Horrible Prettiness: Burlesque and American Culture (1991), 214.

The posters are part of a larger theme of the women of the burlesque companies “dunking” on the more well-heeled, elderly male patrons. Horrible Prettiness goes on to explain:

If we assume that the “model viewer” of these posters was male (as it almost certainly was, given the largely male audience for burlesque), then burlesque’s upside-down world of enormous, powerful women and powerless, victimized men is explicable only when one takes into account the class difference betwen the men within that world and the intended viewer [...] wealthy, sexually frustrated but effete old men [...] “Baldheads” [...] pathetic fascination with feminine sexual display makes them easy marks, while their wealth makes them favorite targets.
ibid., 206.

This was a constant trope hammered on by the burlesque companies; in the September 21st, 1899 edition of the Janesville Daily (Wisconsin), it appears as if they just shuffled the High Rollers PR drop wholesale into column 3:

“The High Rollers.” A great show is billed for Friday and Saturday at the Myers Grand opera house. “The High Rollers” burlesque company will make their debut before a Janesville audience at this time, and callow youths and aged baldheads, with money to incremate, are speculative up on the topical time which will be in vogue at the Grand during this engagement. The “High Rollers” are happily named. Their two burlesques, “The High Rollers at the Paris Exposition” and “The Great Rubie” having caught on all along the line. The Paris Exposition affords Blanche and Rene Washburn as the Misses High Rollers, who ever looking for a good time, an excellent opportunity to display the good looks and accomplishments nature has so lavishly endowed them with. They are very handsome women, with beautiful figures, rich and highly cultured voices and elegant stage presence.

The support is an excellent one, including ten comedians and a bunch of twenty beautiful maidens. They are a lot of pretty peaches, which to be seen is to be appreciated. The olio is up to date with 365 days to its credit in advance of all competitors. Every act adds to the strength of the program. The performance closes with a burlesque on Augustin Daly’s reproduction “The Great Rubie”. It bubbles over with with and mirth-provoking situations that thoroughly demostrate the versatitlity and talent of this excellent company, all of whom appear in this part of the bill, and taken together, are away above the average burlesques seen in this city, and prove that what the Washburns and their associates do not know about High Rolling, is like the North Pole, still undiscovered.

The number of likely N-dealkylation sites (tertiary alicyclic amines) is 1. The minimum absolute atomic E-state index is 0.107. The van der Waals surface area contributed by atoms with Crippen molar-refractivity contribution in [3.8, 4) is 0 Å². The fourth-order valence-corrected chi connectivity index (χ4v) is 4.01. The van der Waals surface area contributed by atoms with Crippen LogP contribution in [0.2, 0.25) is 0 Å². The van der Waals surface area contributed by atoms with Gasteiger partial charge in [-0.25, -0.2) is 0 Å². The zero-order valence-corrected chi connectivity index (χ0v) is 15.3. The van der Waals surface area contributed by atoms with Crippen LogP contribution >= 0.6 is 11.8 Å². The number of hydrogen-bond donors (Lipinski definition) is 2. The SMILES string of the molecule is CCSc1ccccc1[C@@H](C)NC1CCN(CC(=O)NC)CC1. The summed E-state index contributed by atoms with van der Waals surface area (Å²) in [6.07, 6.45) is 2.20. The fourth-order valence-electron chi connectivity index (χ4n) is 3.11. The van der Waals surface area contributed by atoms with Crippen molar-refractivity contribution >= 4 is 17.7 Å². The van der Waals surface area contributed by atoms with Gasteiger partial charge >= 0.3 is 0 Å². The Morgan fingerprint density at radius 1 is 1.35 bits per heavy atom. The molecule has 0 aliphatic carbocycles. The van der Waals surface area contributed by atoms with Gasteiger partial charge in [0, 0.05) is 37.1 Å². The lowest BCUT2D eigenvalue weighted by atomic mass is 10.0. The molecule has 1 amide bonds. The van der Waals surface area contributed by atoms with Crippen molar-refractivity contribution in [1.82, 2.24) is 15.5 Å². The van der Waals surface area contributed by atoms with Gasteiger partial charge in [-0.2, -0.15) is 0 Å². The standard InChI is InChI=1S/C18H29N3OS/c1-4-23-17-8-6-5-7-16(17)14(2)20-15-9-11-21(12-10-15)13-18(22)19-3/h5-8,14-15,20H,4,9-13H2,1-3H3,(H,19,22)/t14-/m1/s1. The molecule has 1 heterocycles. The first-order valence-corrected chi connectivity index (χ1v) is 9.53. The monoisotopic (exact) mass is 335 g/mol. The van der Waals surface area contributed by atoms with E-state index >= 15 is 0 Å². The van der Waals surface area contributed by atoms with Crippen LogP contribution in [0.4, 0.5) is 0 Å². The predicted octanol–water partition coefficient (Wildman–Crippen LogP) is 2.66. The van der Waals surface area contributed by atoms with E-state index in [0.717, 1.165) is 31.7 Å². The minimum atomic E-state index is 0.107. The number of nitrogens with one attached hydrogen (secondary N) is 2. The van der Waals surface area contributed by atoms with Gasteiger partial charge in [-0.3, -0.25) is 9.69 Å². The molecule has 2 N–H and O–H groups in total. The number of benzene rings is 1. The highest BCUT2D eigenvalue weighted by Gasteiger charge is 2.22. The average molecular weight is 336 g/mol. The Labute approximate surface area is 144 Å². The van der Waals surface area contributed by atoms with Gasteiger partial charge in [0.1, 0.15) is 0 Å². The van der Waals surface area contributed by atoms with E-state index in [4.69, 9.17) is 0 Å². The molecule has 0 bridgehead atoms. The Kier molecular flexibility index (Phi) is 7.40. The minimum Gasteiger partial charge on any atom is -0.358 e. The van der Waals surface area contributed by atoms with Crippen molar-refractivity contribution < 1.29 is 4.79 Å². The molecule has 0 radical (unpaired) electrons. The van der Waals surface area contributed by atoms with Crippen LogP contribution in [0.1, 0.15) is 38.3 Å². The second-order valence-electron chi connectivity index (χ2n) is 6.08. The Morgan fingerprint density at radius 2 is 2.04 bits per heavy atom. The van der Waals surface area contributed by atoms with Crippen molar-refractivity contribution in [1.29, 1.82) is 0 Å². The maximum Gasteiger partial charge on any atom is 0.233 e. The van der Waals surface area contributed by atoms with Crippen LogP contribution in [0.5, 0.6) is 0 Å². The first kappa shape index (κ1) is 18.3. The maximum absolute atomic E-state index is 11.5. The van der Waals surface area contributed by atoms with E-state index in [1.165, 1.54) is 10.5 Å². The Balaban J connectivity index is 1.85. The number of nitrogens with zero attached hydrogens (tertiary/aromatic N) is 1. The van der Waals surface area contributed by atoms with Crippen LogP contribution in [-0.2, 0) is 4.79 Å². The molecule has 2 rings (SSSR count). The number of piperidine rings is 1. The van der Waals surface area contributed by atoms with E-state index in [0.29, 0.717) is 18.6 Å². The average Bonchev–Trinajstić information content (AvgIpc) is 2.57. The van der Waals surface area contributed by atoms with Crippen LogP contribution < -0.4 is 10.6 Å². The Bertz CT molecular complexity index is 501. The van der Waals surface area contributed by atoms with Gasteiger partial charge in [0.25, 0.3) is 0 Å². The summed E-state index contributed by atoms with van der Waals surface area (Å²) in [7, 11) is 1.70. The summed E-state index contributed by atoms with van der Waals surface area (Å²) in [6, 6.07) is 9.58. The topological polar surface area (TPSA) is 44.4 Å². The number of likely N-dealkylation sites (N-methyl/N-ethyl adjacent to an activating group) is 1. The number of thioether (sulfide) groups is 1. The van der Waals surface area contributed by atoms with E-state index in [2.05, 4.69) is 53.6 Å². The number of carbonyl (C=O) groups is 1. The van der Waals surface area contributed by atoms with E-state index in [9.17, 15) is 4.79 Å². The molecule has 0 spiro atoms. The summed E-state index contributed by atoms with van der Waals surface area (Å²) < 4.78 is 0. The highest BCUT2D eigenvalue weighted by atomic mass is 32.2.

Mamie Lamb spent some of her time before The High Rollers as a member of the Bon-Ton Burlesquers. She apparently did one season as a High Roller then split, subsequently touring/making appearances with Robbie’s Knickebocker Burlesquers, Al Reeves Beauty Show, and Watson’s Oriental Burlesquers. In April of 1906, Mamie Lamb or her manager Ivan L. Davis placed an ad in The New York Clipper advertising her services.

An April 1906 advertisement placed by Mamie Lamb or her manager: AT LIBERTY Coming Season, / MISS MAMIE LAMB / Good All Around Character Woman. Made good everywhere with my "Old Maid" character. Also with my "Chappie." With Mr. Watson three seasons. Stock and road. Address all coummincations (t)o my permanent address, 1664 CARROLL AVE., CHICAGO, ILL., care of IVAN L. DAVIS.

That’s chappie

Mamie Lamb’s last know archived whereabouts in the trades was a September 1907 appearance in Variety as party to a lawsuit brought about by the aggrieved wife of her paramour (2). In the article Mamie is referred to as “Mrs. Charles Spaulding” of Brooklyn.

The High Rollers were still listed as a touring burlesque route in the April 23rd, 1915 issue of Variety. The last mention I can find for The High Rollers is a quick drop in the February 4th, 1921 issue of Variety, playing at the Baltimore Folly as a “stock burlesque.”

You can of course get large digital copies of each of these High Rollers burlesque posters free at the Library of Congress (the poster images link to the relevant pages). Additionally, you can order prints of the posters from the Library of Congress. Independent printing firms also make offerings online of the various burlesque posters available at the Library of Congress, and the prices at some of these concerns is much lower than the Library of Congress. At some point I’d like to look into this, compare quality and whatnot.

You can cheerfully ignore the online retailers offering digital copies of the posters for hundreds of dollars (or any amount of money). They are scam artists.